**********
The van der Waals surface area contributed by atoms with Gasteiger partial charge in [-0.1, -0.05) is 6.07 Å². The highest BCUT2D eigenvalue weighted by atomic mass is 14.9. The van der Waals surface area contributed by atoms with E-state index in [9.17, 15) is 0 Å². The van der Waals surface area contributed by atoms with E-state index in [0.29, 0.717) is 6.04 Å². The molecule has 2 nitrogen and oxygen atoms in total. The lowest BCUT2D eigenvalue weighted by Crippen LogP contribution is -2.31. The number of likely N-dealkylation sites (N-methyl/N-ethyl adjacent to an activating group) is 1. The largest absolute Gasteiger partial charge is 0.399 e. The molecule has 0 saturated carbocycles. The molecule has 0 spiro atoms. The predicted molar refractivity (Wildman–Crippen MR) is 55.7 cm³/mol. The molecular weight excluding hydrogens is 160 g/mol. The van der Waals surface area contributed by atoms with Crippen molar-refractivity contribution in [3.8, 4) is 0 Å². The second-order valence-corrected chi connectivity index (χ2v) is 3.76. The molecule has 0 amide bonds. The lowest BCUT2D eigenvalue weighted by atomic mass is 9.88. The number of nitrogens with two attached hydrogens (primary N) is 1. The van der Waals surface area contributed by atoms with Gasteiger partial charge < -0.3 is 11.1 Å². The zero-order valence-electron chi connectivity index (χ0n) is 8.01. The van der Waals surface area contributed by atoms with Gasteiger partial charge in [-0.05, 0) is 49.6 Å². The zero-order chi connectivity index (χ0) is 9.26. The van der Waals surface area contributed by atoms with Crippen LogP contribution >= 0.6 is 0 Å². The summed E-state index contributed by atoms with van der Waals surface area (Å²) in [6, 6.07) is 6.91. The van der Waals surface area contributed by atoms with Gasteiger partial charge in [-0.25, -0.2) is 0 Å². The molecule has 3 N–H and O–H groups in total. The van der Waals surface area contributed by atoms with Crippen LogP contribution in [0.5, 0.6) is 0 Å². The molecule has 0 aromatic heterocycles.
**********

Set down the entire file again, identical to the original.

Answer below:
The van der Waals surface area contributed by atoms with Gasteiger partial charge in [-0.1, -0.05) is 6.07 Å². The highest BCUT2D eigenvalue weighted by atomic mass is 14.9. The van der Waals surface area contributed by atoms with E-state index in [9.17, 15) is 0 Å². The van der Waals surface area contributed by atoms with E-state index in [0.29, 0.717) is 6.04 Å². The molecule has 2 nitrogen and oxygen atoms in total. The lowest BCUT2D eigenvalue weighted by Crippen LogP contribution is -2.31. The number of likely N-dealkylation sites (N-methyl/N-ethyl adjacent to an activating group) is 1. The largest absolute Gasteiger partial charge is 0.399 e. The molecule has 0 saturated carbocycles. The molecule has 0 spiro atoms. The predicted molar refractivity (Wildman–Crippen MR) is 55.7 cm³/mol. The molecular weight excluding hydrogens is 160 g/mol. The van der Waals surface area contributed by atoms with Crippen molar-refractivity contribution in [3.8, 4) is 0 Å². The second-order valence-corrected chi connectivity index (χ2v) is 3.76. The molecule has 0 amide bonds. The lowest BCUT2D eigenvalue weighted by atomic mass is 9.88. The number of nitrogens with two attached hydrogens (primary N) is 1. The van der Waals surface area contributed by atoms with Gasteiger partial charge < -0.3 is 11.1 Å². The zero-order valence-electron chi connectivity index (χ0n) is 8.01. The van der Waals surface area contributed by atoms with Gasteiger partial charge in [-0.05, 0) is 49.6 Å². The zero-order chi connectivity index (χ0) is 9.26. The van der Waals surface area contributed by atoms with Crippen LogP contribution >= 0.6 is 0 Å². The summed E-state index contributed by atoms with van der Waals surface area (Å²) in [6, 6.07) is 6.91. The van der Waals surface area contributed by atoms with Gasteiger partial charge in [-0.25, -0.2) is 0 Å². The molecule has 3 N–H and O–H groups in total. The van der Waals surface area contributed by atoms with Crippen LogP contribution in [0.5, 0.6) is 0 Å². The molecule has 0 aromatic heterocycles.